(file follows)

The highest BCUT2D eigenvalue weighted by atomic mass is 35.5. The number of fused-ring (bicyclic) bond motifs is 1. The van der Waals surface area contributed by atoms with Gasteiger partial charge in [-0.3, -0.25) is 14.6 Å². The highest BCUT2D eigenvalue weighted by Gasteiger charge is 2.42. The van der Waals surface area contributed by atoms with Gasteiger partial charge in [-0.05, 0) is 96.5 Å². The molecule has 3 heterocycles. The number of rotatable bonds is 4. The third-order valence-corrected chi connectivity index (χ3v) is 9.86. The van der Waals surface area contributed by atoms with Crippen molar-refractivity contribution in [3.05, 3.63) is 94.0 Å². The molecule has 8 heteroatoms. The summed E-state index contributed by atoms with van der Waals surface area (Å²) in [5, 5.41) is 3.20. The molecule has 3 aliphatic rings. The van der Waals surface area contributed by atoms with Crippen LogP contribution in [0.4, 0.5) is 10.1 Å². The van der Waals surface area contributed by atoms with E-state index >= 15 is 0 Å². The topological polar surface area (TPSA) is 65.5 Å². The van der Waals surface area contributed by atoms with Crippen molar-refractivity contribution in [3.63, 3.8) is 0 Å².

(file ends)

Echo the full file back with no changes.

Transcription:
The highest BCUT2D eigenvalue weighted by atomic mass is 35.5. The number of fused-ring (bicyclic) bond motifs is 1. The van der Waals surface area contributed by atoms with Gasteiger partial charge in [-0.3, -0.25) is 14.6 Å². The highest BCUT2D eigenvalue weighted by Gasteiger charge is 2.42. The van der Waals surface area contributed by atoms with Gasteiger partial charge in [-0.05, 0) is 96.5 Å². The molecule has 3 heterocycles. The number of rotatable bonds is 4. The third-order valence-corrected chi connectivity index (χ3v) is 9.86. The van der Waals surface area contributed by atoms with Crippen molar-refractivity contribution in [3.05, 3.63) is 94.0 Å². The molecule has 8 heteroatoms. The summed E-state index contributed by atoms with van der Waals surface area (Å²) in [5, 5.41) is 3.20. The molecule has 3 aliphatic rings. The van der Waals surface area contributed by atoms with Crippen LogP contribution in [0.4, 0.5) is 10.1 Å². The van der Waals surface area contributed by atoms with E-state index >= 15 is 0 Å². The topological polar surface area (TPSA) is 65.5 Å². The van der Waals surface area contributed by atoms with Crippen molar-refractivity contribution in [3.63, 3.8) is 0 Å².